81st FS: Changing the game
By Capt. Brian Mclelland, 81st Fighter Squadron
/ Published October 28, 2016
COLUMBUS AIR FORCE BASE, Miss. --
Since 1979, the U.S. military has provided tactical support and advising in Afghanistan, with the Air Force fully engaged for the past 15 years.
The goal to train, prepare and mentor Afghan counterparts has been consistent, though operation names and mission objectives have changed.
Fostering better methods to effectively engage, communicate, and cooperate with the host nation has been a focus in recent years.
Positive progress has been achieved through the inter-service program, Afghanistan-Pakistan Hands. AFPAK Hands receive extensive language and cultural education culminating in a year-long deployment. This method takes long strides in creating relationships, establishing trust, and forging mutual respect; all critical for accomplishing mission goals in the challenging cultural and political landscape of Afghanistan and Pakistan.
The 81st Fighter Squadron approaches its mission in the same spirit. We are partners in the formidable task of training and developing the first generation of Afghan A-29 Super Tucano pilots and maintainers. We understand the importance of the Afghans taking to the skies to demoralize and defeat terrorist organizations.
Our students are selected, vetted and participate in months of training before arriving at Moody Air Force Base, Georgia, where they spend a year training and honing their craft. This is where the relationship begins.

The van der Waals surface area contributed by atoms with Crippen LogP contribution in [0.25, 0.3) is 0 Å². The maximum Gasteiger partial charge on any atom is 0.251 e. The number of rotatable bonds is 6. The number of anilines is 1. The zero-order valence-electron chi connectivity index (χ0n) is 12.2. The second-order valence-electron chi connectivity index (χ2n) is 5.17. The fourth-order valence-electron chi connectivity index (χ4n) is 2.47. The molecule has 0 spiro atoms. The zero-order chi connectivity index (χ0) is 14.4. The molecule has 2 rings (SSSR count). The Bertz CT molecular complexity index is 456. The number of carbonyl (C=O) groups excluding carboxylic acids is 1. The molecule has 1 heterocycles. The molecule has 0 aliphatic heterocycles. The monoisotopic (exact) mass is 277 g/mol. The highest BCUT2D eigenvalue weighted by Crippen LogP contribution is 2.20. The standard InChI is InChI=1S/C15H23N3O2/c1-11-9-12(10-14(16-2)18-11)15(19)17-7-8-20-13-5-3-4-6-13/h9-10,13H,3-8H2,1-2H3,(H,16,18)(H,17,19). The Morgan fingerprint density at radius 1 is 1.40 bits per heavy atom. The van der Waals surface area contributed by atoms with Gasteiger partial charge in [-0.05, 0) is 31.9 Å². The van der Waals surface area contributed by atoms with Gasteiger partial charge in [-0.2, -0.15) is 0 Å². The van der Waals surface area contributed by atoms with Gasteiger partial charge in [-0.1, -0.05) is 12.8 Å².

During their year in Georgia, we work and train side by side, becoming familiar with names and faces and exchanging information, ideas and stories. Camaraderie forms, while trust and respect develops.
However, unlike the AFPAK Hands program, the relationship does not end after the year is up. Our students return home as pilots and maintainers, while our Airmen deploy on a rotational basis to Afghanistan to further mentor and advise. The relationships formed in training are instrumental as the Afghans test their skills in combat operations.
The lessons learned can be distilled into a couple of simple concepts: respect and trust. The relationships that foster these attributes are often the real difference between success and failure. These same concepts that are applicable in our homes and our communities are foundational to our success in building a partner nation’s Air Force.